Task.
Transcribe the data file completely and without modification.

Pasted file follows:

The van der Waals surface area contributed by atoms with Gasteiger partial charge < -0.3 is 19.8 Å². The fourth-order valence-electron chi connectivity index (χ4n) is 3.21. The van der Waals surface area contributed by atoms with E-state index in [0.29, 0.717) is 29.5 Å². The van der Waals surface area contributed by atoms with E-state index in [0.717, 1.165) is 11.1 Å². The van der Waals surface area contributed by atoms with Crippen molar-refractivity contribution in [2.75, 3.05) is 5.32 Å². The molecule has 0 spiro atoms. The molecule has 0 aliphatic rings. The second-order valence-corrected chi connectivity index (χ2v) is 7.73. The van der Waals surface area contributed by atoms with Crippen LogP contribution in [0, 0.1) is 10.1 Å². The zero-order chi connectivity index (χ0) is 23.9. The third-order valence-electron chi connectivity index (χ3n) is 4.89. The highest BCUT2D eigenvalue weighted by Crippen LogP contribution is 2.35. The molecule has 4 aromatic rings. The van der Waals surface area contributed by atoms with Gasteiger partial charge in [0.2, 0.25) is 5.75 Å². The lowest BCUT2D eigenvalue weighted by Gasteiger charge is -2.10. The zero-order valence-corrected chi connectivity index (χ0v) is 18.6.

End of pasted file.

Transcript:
The van der Waals surface area contributed by atoms with Gasteiger partial charge < -0.3 is 19.8 Å². The fourth-order valence-electron chi connectivity index (χ4n) is 3.21. The van der Waals surface area contributed by atoms with E-state index in [0.29, 0.717) is 29.5 Å². The van der Waals surface area contributed by atoms with E-state index in [0.717, 1.165) is 11.1 Å². The van der Waals surface area contributed by atoms with Crippen molar-refractivity contribution in [2.75, 3.05) is 5.32 Å². The molecule has 0 spiro atoms. The molecule has 0 aliphatic rings. The second-order valence-corrected chi connectivity index (χ2v) is 7.73. The van der Waals surface area contributed by atoms with Crippen LogP contribution in [0, 0.1) is 10.1 Å². The zero-order chi connectivity index (χ0) is 23.9. The third-order valence-electron chi connectivity index (χ3n) is 4.89. The highest BCUT2D eigenvalue weighted by Crippen LogP contribution is 2.35. The molecule has 4 aromatic rings. The van der Waals surface area contributed by atoms with Gasteiger partial charge in [0.2, 0.25) is 5.75 Å². The lowest BCUT2D eigenvalue weighted by Gasteiger charge is -2.10. The zero-order valence-corrected chi connectivity index (χ0v) is 18.6.